Archive for the ‘History’ Category

1351213426_blackface

Author: Jason Richards

A DISSERTATION PRESENTED TO THE GRADUATE SCHOOL OF THE UNIVERSITY OF FLORIDA IN PARTIAL FULFILLMENT OF THE REQUIREMENTS FOR THE DEGREE OF DOCTOR OF PHILOSOPHY UNIVERSITY OF FLORIDA 2005

This project examines how literary uses of blackface minstrelsy both stabilize and destabilize raced and national identities by investigating texts that involve figurative and literal representations of whites in blackface and blacks in whiteface. The narratives I analyze employ minstrelsy not only to create and sustain raced identities, but also to register slippages, overlaps, and inversions across the color line—paradoxically reinforcing and subverting racial hierarchies. I am ultimately concerned with how this paradox reveals the often contradictory nature of American selfhood. By drawing on postcolonial theory to explore how minstrelsy shaped national identity, I have sought to recontextualize blackface, which has remained largely outside discussions of postcoloniality in American studies.READ IT HERE

 

Advertisements

Capture

Author: Valerie Wilmer
Source: Downbeat, 37 (Aug. 6, 1970), 15, 32.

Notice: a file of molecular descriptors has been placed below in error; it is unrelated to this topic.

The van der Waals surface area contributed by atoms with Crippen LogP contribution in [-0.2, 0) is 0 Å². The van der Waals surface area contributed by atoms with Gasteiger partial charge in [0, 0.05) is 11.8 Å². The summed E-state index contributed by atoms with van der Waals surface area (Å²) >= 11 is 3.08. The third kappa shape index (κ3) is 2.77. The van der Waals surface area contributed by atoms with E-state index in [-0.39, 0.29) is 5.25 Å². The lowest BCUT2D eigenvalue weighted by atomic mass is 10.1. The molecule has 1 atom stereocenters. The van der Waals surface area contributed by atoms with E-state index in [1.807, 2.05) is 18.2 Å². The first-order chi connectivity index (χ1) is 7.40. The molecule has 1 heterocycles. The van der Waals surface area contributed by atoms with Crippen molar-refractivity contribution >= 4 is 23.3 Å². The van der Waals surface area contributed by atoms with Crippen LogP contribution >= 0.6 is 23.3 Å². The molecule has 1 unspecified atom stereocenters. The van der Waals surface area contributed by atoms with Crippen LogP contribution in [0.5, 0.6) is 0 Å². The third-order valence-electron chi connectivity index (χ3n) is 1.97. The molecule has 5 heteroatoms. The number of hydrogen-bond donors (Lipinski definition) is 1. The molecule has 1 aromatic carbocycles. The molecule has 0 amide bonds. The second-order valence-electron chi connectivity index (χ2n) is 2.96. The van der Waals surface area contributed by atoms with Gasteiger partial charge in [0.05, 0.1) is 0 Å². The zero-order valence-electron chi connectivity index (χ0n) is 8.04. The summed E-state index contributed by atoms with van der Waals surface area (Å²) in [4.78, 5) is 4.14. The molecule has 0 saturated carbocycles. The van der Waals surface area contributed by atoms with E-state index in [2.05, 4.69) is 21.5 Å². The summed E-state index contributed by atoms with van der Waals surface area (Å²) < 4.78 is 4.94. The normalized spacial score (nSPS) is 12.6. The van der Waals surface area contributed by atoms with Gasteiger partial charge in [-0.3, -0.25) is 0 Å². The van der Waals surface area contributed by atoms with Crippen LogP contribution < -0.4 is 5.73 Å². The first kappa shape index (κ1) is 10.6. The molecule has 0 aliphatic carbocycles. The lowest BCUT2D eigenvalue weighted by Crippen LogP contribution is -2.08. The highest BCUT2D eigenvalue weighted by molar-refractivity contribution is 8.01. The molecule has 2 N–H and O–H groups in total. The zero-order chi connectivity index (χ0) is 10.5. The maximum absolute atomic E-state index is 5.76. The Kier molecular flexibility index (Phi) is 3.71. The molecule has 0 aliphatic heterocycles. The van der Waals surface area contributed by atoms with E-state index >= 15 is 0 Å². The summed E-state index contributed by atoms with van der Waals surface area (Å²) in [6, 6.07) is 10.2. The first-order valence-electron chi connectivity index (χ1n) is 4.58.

_____________________________________________

ALTHOUGH THE UNIVERSAL APPEAL of jazz has never been in dispute, the vocal blues presents an obvious problem of communication. People have the blues the world over -from Watts to Johannesburg they’ve felt the jackboots of oppression and the heartache of lost love-but can they really share in the down-and-out feeling of rejection when it is recounted in a language both musically and literally alien? That a middle-aged Memphis-born blues man bas worked consistently in Europe since 1963 is incongruous enough when you consider the almost insurmountable language barriers, but the fact that he can also move the people to tears is little short of remarkable. Consider the facts:

Memphis Slim s Parisian Love Affair.pdf

portia2

Author: Portia K. Maultsby

Source: Journal of Popular Culture, 17:2 (1983:Fall)

_______________________________________________________________________